USS Balch (DD-50)

USS Balch (DD-50) was a Cassin class destroyer that took part in the US intervention in Mexico in 1914 then served from Queenstown in 1917-18,

The Balch was named after George Beall Balch, a U Navy officer who took part in Commodore Perry's expedition to Japan in 1853, fought in Shanghai in 1854 and took part in the blockade of the Confederacy during the American Civil War. By the time he retired in 1883 he was a rear admiral and commander of the Pacific Station,

The Balch was launched on 21 December 1912 by William Cramp of Philadelphia and commissioned on 26 March 1914. She joined the Torpedo Flotilla, Atlantic Fleet for a few weeks, then took part in the US intervention in Mexico. Anyone who served on the Balch between 28 April and 3 May 1914 qualified for the Mexican Service Medal. This was followed on 7 May by a Presidential Fleet Review at New York. After manoeuvres for the Naval War Collage she was placed into reserve commission on 24 July 1914.

USS Balch (DD-50), 1915-16
USS Balch (DD-50)
1915-16

The Balch was recommissioned on 17 December 1914 and joined the Atlantic Fleet. She took part in the neutrality patrol, and on 8 October 1916 rescued the survivors from the British SS Stephano sunk by a U-boat near Newport, Rhode Island.

After the US entry into the First World War in April 1917 the Balch was equipped with depth charge racks, before departing for European waters on 25 October. She arrived at Queenstown on 17 November and began operations on 24 November. She carried out a mix of anti-submarine patrols and an increasing amount of convoy escort missions.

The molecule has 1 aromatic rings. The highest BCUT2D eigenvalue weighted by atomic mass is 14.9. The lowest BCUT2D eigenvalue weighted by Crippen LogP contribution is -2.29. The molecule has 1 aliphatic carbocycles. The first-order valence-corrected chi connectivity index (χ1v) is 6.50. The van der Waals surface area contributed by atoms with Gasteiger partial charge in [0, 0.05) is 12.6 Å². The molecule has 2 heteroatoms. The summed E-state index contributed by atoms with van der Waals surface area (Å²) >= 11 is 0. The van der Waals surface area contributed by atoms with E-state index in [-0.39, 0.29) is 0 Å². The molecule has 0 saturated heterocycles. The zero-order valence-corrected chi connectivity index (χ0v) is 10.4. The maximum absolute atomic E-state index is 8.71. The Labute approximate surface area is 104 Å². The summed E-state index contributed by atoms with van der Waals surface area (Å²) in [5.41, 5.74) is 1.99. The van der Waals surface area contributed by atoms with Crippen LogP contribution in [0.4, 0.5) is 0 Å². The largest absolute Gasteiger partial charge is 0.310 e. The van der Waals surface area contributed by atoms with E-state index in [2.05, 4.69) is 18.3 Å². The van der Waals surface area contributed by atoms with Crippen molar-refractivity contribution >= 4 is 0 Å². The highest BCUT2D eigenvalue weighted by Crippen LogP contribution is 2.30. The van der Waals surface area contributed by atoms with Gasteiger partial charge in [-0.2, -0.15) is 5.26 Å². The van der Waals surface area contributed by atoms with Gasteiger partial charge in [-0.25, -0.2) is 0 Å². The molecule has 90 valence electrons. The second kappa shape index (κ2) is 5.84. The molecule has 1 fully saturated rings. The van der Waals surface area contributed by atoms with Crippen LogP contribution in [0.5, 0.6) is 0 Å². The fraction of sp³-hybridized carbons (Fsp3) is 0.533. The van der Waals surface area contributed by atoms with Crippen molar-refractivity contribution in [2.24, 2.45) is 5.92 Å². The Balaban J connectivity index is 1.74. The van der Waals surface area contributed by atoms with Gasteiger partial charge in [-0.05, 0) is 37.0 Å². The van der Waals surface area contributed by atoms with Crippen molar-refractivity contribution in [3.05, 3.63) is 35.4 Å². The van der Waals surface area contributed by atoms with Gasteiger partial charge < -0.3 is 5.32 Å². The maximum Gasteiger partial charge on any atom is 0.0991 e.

On 29 January 1918 she spotted a U-boat near Liverpool and dropped two depth charges as her target dived.

On 12 May she joined a group of escorts that attacked a U-boat near Convoy HS-60, dropping twelve depth charges, although again the U-boat escaped.

On 20 October 1918 the Paulding (DD-22) collided with the Balch while escorting a convoy. One of Balch's depth charges was dropped overboard, but fortunately it didn't explode. The collision damaged the Balch's steering gear, and she needed two weeks of repairs.

On 5 November she helped the Sterett (DD-27) rescue 29 survivors from the merchant ship SS Dipton.

Anyone who served on her between 8 November 1917 and 11 November 1918 qualified for the First World War Victory Medal.

The Balch departed for the United States on 16 November 1918, and reached Norfolk on 1 January 1919 where she was placed in the reserve. She was recommissioned in early April 1919 and spent three weeks in Cuban waters before returning to Norfolk for an overhaul. In May 1919 she was part of Destroyer Squadron 14 (USS Cummings (DD-44); USS Wainwright (DD-62); USS Parker (DD-48); USS Balch (DD-50); USS McDougal (DD-54); USS Ericsson (DD-56); and USS Dixie (AD-1)).

She next left port late in 1921 when she joined the Torpedo Flotilla, Atlantic Fleet, serving with Destroyer Squadron 14. This was a short-lived reprieve, and she was decommissioned once again on 20 June 1922. She was removed from the reserve list on 1 November 1933, struck off on 8 March 1935. Finally the order to scrap her was issued on 23 April 1935 to comply with the London Naval Treaty of 1930.

Displacement (standard)

1,010t nominal

Displacement (loaded)

1,235t

Top Speed

29kts at 16,000shp (design)
29.14kts at 14,253shp at 1,057 tons on trial (Duncan)

Engine

2-shaft Parson turbines plus reciprocating cruising engines
4 boilers for 16,000shp

Length

305ft 5in

Width

30ft 2in

Armaments

Four 3in.50 guns (DD-43 & DD-44)
Four 4in/50 guns (DD-45 to DD-50)
Eight 1in torpedo tubes in four twin mountings

Crew complement

98

Launched

21 December 1912

Commissioned

26 March 1914

Fate

Scrapped 1935

Books on the First World War | Subject Index: First World War

How to cite this article: Rickard, J (22 July 2016), USS Balch (DD-50) , http://www.historyofwar.org/articles/weapons_USS_Balch_DD50.html

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